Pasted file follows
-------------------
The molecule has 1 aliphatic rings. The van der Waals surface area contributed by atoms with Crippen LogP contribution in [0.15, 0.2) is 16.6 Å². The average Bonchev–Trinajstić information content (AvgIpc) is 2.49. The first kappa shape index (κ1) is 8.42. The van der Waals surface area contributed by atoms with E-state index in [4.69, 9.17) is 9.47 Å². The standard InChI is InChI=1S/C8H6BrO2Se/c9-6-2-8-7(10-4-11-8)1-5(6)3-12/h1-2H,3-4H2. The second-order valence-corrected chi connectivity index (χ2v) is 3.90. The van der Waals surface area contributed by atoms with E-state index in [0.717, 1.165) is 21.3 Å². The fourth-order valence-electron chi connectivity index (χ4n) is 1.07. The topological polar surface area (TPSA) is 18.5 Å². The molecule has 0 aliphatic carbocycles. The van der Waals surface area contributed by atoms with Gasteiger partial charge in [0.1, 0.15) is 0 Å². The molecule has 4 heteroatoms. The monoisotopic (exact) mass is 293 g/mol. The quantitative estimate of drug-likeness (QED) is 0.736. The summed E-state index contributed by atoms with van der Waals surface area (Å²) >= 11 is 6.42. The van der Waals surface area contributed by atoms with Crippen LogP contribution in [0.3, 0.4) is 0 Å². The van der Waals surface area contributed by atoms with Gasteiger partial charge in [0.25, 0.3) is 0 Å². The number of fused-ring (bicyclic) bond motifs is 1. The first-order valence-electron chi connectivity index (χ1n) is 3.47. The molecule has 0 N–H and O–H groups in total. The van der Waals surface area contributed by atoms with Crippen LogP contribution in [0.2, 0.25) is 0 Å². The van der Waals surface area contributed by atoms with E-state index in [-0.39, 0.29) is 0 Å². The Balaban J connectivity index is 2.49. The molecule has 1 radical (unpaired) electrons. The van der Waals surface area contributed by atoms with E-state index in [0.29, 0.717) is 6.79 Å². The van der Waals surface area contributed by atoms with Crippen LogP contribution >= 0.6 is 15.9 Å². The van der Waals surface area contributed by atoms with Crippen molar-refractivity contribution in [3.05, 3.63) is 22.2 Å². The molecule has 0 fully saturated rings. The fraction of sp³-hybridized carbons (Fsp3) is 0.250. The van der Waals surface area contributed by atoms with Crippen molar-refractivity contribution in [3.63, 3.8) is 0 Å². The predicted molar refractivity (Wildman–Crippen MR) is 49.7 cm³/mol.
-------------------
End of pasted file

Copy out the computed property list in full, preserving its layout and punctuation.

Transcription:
The molecule has 1 aliphatic rings. The van der Waals surface area contributed by atoms with Crippen LogP contribution in [0.15, 0.2) is 16.6 Å². The average Bonchev–Trinajstić information content (AvgIpc) is 2.49. The first kappa shape index (κ1) is 8.42. The van der Waals surface area contributed by atoms with E-state index in [4.69, 9.17) is 9.47 Å². The standard InChI is InChI=1S/C8H6BrO2Se/c9-6-2-8-7(10-4-11-8)1-5(6)3-12/h1-2H,3-4H2. The second-order valence-corrected chi connectivity index (χ2v) is 3.90. The van der Waals surface area contributed by atoms with E-state index in [0.717, 1.165) is 21.3 Å². The fourth-order valence-electron chi connectivity index (χ4n) is 1.07. The topological polar surface area (TPSA) is 18.5 Å². The molecule has 0 aliphatic carbocycles. The van der Waals surface area contributed by atoms with Gasteiger partial charge in [0.1, 0.15) is 0 Å². The molecule has 4 heteroatoms. The monoisotopic (exact) mass is 293 g/mol. The quantitative estimate of drug-likeness (QED) is 0.736. The summed E-state index contributed by atoms with van der Waals surface area (Å²) >= 11 is 6.42. The van der Waals surface area contributed by atoms with Crippen LogP contribution in [0.3, 0.4) is 0 Å². The van der Waals surface area contributed by atoms with Gasteiger partial charge in [0.25, 0.3) is 0 Å². The number of fused-ring (bicyclic) bond motifs is 1. The first-order valence-electron chi connectivity index (χ1n) is 3.47. The molecule has 0 N–H and O–H groups in total. The van der Waals surface area contributed by atoms with Crippen LogP contribution in [0.2, 0.25) is 0 Å². The van der Waals surface area contributed by atoms with E-state index in [-0.39, 0.29) is 0 Å². The Balaban J connectivity index is 2.49. The molecule has 1 radical (unpaired) electrons. The van der Waals surface area contributed by atoms with E-state index in [0.29, 0.717) is 6.79 Å². The van der Waals surface area contributed by atoms with Crippen LogP contribution >= 0.6 is 15.9 Å². The van der Waals surface area contributed by atoms with Crippen molar-refractivity contribution in [3.05, 3.63) is 22.2 Å². The molecule has 0 fully saturated rings. The fraction of sp³-hybridized carbons (Fsp3) is 0.250. The van der Waals surface area contributed by atoms with Crippen molar-refractivity contribution in [3.63, 3.8) is 0 Å². The predicted molar refractivity (Wildman–Crippen MR) is 49.7 cm³/mol.